Agra: A 10-week-old baby bear, orphaned by poachers in Madhya Pradesh, was on Wednesday brought to the Agra bear centre, India’s biggest.
Wildlife SOS official Baiju told IANS that the cub was in quarantine.
Baiju said the bear will stay at the rescue centre like other bears as he cannot be sent back to the wild where survival will be difficult.
The sloth bear mother and cub were electrocuted close to the border of the Sanjay-Dubri Tiger Reserve in Sidhi district of Madhya Pradesh.
The cub survived the trauma and was found clutching his dead mother tightly and nursing from her.
The Madhya Pradesh Foreign Department Police later arrested six suspected poachers who deliberately electrocuted the bear with a high voltage electric wire.
Forest department officials found the bear in a paralyzed state.
Using trained sniffer dogs, the investigators zeroed in on the poachers who were caught with the tools used in the horrific crime.
The accused confessed to the crime and have been charged under the Wildlife Protection Act 1972.
The rescue team from Agra, however, could not save the mother bear who succumbed to injuries, leaving behind her orphaned cub in a shocked state.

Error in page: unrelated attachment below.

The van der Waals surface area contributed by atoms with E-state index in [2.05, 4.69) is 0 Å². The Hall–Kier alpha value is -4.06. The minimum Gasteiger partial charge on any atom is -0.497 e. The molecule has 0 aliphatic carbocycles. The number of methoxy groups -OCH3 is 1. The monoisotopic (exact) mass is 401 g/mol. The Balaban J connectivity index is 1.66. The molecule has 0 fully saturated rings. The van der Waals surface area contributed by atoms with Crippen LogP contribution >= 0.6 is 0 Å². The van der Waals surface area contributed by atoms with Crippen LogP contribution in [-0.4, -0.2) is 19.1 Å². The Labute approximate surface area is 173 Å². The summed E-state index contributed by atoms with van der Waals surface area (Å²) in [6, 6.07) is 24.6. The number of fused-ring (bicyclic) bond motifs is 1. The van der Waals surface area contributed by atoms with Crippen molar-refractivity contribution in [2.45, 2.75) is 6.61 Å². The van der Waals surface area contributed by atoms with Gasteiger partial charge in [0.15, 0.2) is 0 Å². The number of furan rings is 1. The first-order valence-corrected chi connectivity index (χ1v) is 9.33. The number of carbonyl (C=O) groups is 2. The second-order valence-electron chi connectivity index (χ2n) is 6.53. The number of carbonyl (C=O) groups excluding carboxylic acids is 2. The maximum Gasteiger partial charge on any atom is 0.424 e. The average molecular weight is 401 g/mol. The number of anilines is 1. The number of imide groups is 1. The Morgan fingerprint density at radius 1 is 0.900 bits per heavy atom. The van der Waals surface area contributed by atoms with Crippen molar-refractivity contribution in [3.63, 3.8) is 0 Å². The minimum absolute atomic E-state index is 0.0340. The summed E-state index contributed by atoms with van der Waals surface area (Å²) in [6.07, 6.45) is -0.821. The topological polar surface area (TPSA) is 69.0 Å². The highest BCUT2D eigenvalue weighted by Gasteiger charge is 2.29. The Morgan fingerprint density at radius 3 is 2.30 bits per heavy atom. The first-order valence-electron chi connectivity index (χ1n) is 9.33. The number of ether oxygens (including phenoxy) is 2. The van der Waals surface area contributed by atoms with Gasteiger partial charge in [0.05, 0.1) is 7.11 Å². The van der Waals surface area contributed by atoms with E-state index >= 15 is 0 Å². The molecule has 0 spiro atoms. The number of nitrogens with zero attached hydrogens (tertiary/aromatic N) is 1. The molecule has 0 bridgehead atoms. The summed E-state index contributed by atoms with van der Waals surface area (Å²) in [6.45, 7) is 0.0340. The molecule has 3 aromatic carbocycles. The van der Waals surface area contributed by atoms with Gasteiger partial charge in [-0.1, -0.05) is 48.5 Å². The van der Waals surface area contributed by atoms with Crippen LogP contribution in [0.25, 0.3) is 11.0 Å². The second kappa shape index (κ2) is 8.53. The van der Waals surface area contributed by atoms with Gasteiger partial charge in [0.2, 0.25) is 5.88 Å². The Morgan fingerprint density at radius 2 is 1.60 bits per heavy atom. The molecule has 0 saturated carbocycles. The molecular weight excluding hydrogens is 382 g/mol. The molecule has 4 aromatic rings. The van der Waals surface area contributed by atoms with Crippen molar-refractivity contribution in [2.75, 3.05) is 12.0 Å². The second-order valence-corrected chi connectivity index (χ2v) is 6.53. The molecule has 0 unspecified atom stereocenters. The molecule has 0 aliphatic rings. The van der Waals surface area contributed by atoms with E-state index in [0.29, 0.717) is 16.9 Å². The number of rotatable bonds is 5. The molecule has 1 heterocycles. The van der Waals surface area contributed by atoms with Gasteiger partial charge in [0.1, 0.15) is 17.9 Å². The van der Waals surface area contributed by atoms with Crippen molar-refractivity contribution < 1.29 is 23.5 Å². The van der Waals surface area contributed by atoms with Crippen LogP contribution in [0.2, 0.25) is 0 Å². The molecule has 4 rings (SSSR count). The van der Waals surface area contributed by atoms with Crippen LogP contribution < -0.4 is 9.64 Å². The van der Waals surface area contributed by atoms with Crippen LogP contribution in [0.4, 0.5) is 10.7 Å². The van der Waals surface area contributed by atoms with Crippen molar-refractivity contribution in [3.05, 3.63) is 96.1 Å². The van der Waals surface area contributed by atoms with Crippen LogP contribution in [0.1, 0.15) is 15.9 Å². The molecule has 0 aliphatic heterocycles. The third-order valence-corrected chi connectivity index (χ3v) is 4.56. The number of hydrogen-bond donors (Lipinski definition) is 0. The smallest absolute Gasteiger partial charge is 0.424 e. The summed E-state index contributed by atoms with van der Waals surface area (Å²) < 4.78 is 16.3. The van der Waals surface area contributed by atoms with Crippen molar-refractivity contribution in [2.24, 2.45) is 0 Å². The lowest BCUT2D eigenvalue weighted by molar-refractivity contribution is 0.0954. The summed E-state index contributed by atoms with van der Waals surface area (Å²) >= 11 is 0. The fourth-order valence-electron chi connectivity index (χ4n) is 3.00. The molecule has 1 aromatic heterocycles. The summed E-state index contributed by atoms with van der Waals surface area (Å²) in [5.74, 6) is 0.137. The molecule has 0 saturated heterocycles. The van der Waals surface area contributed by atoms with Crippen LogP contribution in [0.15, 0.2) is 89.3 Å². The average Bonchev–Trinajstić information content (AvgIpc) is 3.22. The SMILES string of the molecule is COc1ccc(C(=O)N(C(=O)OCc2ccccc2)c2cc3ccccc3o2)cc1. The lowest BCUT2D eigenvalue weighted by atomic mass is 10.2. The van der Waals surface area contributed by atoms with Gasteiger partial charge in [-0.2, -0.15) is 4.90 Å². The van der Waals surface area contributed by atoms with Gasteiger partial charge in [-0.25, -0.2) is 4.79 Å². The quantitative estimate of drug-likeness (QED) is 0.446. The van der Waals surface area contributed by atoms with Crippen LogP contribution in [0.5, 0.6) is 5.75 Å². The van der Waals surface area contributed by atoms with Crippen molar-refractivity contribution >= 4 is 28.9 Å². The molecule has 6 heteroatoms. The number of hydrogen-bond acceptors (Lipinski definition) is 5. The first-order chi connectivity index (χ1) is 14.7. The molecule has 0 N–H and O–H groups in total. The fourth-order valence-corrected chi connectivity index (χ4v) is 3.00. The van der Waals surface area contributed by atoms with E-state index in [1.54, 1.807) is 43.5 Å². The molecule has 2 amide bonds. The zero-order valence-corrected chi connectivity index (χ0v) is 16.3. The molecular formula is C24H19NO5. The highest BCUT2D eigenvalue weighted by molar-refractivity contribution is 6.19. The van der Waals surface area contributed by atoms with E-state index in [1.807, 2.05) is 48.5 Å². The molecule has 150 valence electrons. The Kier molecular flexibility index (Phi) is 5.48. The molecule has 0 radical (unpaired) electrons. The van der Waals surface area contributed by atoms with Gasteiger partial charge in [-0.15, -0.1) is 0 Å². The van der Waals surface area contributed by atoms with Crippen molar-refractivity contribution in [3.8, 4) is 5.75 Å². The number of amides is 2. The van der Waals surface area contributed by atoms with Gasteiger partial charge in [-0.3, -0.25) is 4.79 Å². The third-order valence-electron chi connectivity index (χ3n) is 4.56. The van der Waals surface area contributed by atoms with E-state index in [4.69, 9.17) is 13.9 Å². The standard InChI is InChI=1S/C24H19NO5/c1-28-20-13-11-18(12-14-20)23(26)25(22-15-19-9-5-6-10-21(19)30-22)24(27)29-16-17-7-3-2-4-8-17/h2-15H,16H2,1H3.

The Chief Wildlife Warden of the Madhya Pradesh Forest Department, Jitendra Agarwal, ordered the transfer of the young bear to the Agra Bear Rescue Facility Centre that specialises in caring for young animals.
“The male bear is under a lot of trauma and will require to be under constant medical observation,” an official said.
Kartick Satyanarayan, co-founder of Wildlife SOS, said: “We congratulate the Forest Department for arresting the poachers responsible for this heinous crime so quickly.
“Wildlife SOS will extend all legal assistance required by the Forest Department to ensure that these criminals do not go scot free.
“It is essential to have such offenders convicted to set an example for others to learn.”
Geeta Seshamani, co-founder of Wildlife SOS, said: “We are shocked that the poachers resorted to this terrible method of poaching and electrocuted this endangered sloth bear.
“The young bear will receive all possible medical and life time care at the Agra facility as we have specialized medical facilities and well trained veterinarians and care staff.”
Over the years, the population of sloth bears in the wild has been threatened due to loss of habitat and poaching. Sloth bears are protected under Schedule I of the Wildlife Protection Act, 1972.
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